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Nurse’s License Suspended For Ketamine Overdosing


Healthcare workers tend to be minimalistic when it comes to prescribing medications because an overdose of certain drugs can lead to serious side effects and even fatality. A nurse in Arizona was just the opposite, giving patients ketamine as a sedative. The nurse also did not monitor the patients after they received the dosage.

The state board suspended the man’s nurse practitioner license after he was investigated for improperly administering ketamine to patients who received aesthetic treatments. After giving patients excessive doses of ketamine, the nurse failed to monitor the patients. The board stated that the man’s treatment methods posed a “high risk to public health and safety.”

The nurse improperly sedated patients with high doses of ketamine while performing routine treatments such as Botox injections. He did not properly monitor the patients during sedation.

The board also found that the nurse gave ketamine to patients without first obtaining proper consent, so the patients may not have been made aware that they were being given the drug. The nursing board also discovered that on seven instances, the man performed medical treatments that were beyond his authorized scope.

In September, the state nursing board issued an emergency order of suspension against the nurse’s license. In November, the man and the board reached a consent agreement. The nurse was ordered to surrender his license. The board stated that the license surrender was necessary to “protect the public health and safety” from the man’s unprofessional conduct.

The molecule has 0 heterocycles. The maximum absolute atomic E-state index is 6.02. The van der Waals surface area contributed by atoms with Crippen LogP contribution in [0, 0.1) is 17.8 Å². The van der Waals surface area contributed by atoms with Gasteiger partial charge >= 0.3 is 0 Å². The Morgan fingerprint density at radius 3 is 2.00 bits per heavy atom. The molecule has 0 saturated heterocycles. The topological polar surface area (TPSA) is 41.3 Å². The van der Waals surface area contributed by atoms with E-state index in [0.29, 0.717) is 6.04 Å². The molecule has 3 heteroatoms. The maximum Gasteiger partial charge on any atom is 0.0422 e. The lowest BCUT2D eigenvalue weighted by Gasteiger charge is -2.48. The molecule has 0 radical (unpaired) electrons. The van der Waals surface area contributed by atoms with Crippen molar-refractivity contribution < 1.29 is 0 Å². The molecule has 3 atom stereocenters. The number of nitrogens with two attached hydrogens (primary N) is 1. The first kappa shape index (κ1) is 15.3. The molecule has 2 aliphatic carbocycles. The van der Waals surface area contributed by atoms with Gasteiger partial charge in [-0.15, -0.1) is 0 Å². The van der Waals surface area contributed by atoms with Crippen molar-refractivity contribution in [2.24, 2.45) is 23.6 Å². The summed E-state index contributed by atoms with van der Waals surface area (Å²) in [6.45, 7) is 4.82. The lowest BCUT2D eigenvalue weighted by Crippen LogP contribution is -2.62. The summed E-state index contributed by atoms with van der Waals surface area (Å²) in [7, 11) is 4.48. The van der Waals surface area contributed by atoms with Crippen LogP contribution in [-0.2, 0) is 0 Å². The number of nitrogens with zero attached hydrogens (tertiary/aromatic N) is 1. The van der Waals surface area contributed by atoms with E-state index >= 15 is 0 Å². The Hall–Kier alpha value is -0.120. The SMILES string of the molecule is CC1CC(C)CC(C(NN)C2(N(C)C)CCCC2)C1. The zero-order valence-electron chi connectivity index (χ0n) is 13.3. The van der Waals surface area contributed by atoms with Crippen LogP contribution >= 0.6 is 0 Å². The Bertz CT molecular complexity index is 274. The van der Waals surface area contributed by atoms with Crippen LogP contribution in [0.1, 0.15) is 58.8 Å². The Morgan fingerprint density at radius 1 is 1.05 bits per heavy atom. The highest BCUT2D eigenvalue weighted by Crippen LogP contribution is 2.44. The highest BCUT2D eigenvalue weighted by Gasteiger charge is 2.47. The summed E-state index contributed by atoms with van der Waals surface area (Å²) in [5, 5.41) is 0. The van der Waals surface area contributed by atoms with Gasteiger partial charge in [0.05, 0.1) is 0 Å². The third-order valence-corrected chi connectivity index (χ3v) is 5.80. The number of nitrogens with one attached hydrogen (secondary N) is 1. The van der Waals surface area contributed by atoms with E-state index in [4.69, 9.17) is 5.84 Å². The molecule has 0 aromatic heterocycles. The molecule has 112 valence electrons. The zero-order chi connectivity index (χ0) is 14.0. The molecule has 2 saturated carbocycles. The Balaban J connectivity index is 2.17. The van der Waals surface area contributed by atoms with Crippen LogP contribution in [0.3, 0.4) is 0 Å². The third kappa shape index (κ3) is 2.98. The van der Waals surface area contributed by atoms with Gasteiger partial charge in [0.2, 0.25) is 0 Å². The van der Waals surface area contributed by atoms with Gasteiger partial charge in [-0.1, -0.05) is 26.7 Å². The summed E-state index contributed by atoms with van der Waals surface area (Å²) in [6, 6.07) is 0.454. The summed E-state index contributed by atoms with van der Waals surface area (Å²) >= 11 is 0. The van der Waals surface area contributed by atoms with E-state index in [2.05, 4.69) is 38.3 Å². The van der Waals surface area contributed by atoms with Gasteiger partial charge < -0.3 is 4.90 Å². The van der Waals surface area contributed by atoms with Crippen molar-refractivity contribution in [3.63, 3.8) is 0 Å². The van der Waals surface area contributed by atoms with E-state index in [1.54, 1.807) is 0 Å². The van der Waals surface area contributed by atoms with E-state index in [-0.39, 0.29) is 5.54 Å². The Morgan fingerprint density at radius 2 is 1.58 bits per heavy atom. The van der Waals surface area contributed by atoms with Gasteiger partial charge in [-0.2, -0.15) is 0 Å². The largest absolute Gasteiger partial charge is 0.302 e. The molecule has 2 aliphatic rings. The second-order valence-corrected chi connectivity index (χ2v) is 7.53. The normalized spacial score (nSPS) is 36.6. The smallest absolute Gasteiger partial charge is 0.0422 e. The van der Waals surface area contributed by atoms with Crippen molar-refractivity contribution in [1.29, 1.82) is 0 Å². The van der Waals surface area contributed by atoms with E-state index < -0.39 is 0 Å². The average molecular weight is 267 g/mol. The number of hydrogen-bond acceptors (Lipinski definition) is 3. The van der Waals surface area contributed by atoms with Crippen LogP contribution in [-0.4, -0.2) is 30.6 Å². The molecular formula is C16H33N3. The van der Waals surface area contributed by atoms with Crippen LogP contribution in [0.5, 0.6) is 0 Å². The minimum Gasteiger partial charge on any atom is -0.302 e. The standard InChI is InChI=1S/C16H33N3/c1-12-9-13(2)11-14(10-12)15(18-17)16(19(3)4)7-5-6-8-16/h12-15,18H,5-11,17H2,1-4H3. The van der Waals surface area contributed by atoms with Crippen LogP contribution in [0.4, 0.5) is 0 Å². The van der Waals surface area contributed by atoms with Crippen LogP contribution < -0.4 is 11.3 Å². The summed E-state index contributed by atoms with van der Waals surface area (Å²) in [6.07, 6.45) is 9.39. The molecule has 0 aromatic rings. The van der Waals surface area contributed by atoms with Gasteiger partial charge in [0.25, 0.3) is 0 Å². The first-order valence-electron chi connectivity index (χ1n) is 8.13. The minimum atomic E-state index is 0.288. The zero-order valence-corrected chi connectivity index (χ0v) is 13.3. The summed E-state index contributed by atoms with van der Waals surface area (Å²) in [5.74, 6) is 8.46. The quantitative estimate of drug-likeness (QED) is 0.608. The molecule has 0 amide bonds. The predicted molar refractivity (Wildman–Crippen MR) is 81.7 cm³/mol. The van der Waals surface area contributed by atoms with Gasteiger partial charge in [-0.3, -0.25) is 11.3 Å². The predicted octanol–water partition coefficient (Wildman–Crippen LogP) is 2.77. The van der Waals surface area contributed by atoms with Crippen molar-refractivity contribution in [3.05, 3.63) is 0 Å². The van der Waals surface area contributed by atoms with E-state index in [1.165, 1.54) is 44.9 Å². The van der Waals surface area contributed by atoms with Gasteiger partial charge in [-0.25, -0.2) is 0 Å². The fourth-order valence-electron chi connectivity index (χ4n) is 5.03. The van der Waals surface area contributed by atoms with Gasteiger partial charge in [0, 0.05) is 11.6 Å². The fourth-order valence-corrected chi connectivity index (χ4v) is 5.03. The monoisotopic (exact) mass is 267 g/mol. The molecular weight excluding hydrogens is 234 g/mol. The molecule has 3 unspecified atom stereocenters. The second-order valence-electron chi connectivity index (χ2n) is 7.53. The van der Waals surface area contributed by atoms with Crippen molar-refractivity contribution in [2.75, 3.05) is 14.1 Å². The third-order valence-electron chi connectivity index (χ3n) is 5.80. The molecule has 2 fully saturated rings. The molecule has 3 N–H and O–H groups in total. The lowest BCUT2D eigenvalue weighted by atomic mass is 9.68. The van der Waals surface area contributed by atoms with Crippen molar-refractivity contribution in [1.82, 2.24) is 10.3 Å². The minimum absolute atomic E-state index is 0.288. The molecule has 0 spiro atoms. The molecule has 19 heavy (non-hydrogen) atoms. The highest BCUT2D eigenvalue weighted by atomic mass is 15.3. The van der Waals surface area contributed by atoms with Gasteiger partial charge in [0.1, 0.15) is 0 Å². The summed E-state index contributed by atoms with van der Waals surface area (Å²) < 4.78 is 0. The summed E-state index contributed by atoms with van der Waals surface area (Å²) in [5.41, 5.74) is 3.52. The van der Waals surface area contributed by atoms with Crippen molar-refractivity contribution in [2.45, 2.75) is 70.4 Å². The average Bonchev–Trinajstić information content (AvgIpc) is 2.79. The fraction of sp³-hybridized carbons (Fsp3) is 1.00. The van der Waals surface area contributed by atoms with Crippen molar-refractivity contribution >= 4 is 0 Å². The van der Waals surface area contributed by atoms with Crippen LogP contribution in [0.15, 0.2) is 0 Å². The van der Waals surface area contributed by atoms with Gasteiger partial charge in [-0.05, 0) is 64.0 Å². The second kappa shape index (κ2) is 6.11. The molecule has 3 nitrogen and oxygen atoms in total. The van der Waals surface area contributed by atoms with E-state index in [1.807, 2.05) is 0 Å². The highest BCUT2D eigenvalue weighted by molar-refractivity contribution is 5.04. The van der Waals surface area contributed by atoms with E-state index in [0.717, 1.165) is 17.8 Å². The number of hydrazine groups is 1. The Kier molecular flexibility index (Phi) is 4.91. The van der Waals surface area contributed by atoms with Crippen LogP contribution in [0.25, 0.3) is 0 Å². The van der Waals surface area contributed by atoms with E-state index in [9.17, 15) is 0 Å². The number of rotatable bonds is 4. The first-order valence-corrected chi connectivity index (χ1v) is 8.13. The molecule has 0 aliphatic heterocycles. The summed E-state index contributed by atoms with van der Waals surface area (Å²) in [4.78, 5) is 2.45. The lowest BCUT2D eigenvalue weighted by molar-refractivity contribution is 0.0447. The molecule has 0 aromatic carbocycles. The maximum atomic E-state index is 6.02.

Dangers of Ketamine

Ketamine is a drug that works similarly to PCP. It is used to distort sensory perception and impart a feeling of detachment. While ketamine has an approved medical and veterinary use as an anesthetic, it is often used illegally. It is a Schedule III controlled substance.

In recent years, many teens use ketamine as a party drug. It is often used in conjunction with other drugs such as MDMA, cocaine, amphetamine, or methamphetamine. This is a dangerous practice, as using ketamine with alcohol or other central nervous system  depressants can result in respiratory depression and even death.

Ketamine is often marketed for a wide variety of psychiatric disorders, such as anxiety, depression, post-traumatic stress disorder (PTSD), and obsessive-compulsive disorder. However, it is not FDA approved for the treatment of any psychiatric disorder.

Low doses of ketamine can result in the following effects:

  • Disorientation and confusion
  • Loss of motor coordination
  • Dizziness
  • Nausea, or vomiting
  • Increased blood pressure or heart rate
  • Changes to breathing or body temperature
  • Changes in sensory perceptions, such as visual or auditory hallucinations
  • Feeling detached from yourself or your environment

Keep Your License With Help From a Tampa Nursing License Lawyer

Nurses need to take care of their patients in the most appropriate manner. Improper dosing of medications can lead to actions against a license.

A Tampa nursing license lawyer from The Law Offices of David P. Rankin, P.A. can assess your situation and help you keep your license. Schedule a consultation today by calling (813) 968-6633 or filling out the online form.